Is your child’s school prepared to deal with the risks from cold weather? Learn what those risks are, and how you should respond if your child has been hurt.

What should teachers at school do to prevent cold weather injuries for my children?



Dangers of winter recessIt’s one of the things parents dread the most: a phone call in the middle of the day, and the voice on the line says, “We’re sorry to tell you there’s been an accident at school. Can you come to the hospital as quickly as possible?”

To their credit, teachers, support staff, and administrators in Washington’s many elementary and intermediate schools take their duties to protect students from harm very seriously. Nevertheless, only a few minutes of inattention can mean a child is unexpectedly injured. Children are especially vulnerable during recess and other breaks in the school day, when the level of supervision drops. In fact, there may be far too few playground monitors available to keep tabs on all the kids, and one or more students may get in trouble.

The risk can be greater still in the winter months, when cold weather presents a danger to kids—and the children may not even recognize that something has gone wrong.

Cold Weather Hazards for Schoolchildren

Hypothermia is the primary risk for children exposed to cold weather. In comparison to adults, children have a greater surface area-to-body mass ratio, so they gain or lose heat to the environment faster.

The human body tries to maintain a steady internal core temperature, traditionally given as 98.6 degrees Fahrenheit (a number that may, in fact, vary a little for each individual). It’s important for the internal organs and the brain to remain very close to this temperature, and the body will automatically take steps to maintain the core temperature. For instance, when exposed to colder temperatures, the body will restrict blood flow to the skin, feet, hands, and other extremities. The individual will start shivering (which generates a small amount of heat) and will “feel cold,” prompting him to seek shelter or warmer clothing.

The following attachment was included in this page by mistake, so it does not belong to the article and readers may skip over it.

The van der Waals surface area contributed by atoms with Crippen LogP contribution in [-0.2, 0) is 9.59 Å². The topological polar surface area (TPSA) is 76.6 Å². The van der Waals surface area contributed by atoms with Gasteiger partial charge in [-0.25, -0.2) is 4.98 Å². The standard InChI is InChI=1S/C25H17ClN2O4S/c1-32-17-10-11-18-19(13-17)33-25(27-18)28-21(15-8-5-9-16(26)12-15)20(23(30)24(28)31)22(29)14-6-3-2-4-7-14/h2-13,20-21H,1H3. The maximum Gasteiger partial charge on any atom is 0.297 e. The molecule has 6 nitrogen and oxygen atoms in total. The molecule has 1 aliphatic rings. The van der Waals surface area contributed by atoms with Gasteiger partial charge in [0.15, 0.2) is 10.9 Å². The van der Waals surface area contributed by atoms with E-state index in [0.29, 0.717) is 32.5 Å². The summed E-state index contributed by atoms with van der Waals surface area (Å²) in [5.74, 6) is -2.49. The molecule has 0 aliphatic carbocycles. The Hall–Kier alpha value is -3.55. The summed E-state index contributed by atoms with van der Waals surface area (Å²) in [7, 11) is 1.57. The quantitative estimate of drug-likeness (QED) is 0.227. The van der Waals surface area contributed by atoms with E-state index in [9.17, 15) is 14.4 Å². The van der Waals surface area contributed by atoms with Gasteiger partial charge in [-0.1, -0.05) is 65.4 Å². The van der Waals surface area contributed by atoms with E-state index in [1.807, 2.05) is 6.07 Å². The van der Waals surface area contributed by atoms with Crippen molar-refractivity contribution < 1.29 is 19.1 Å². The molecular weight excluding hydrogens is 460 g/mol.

Note that hypothermia can start to set in when the outside temperature is still fairly warm—in the lower 50s—or even higher if winds are brisk or the weather is rainy. Children of young age may not be alert to the effects on their bodies and may not recognize the serious danger they are in—or they may be too distracted by the excitement of recess activities to notice how cold they are. They also may not recognize how decreasing body temperatures are affecting them:

  • Mild hypothermia will cause shivering and make complex tasks difficult.
  • Moderate hypothermia typically is seen when the body’s core temperature falls to about 94º F or lower. It is marked by violent, uncontrollable shivering, garbled speech, loss of motor coordination (for instance, the child may not be able to zip up his clothing), and mental confusion.
  • Severe hypothermia (core temperature below 92º F) is immediately life-threatening. Shivering stops as the body begins to shut down. The person may fall to the ground and curl into fetal position to conserve heat. Consciousness becomes more impaired as the body temperature falls. Breathing becomes shallow and irregular. The heart stops beating in a regular pattern, and eventually will stop.

A second risk from exposure to cold weather is frostbite, sometimes called “frostnip” in its mildest form. This is actual freezing of the skin or other body tissues, which can happen only if the temperature falls to 32º F or below. If the child is experiencing hypothermia, the reduction in blood flow can also promote frostbite.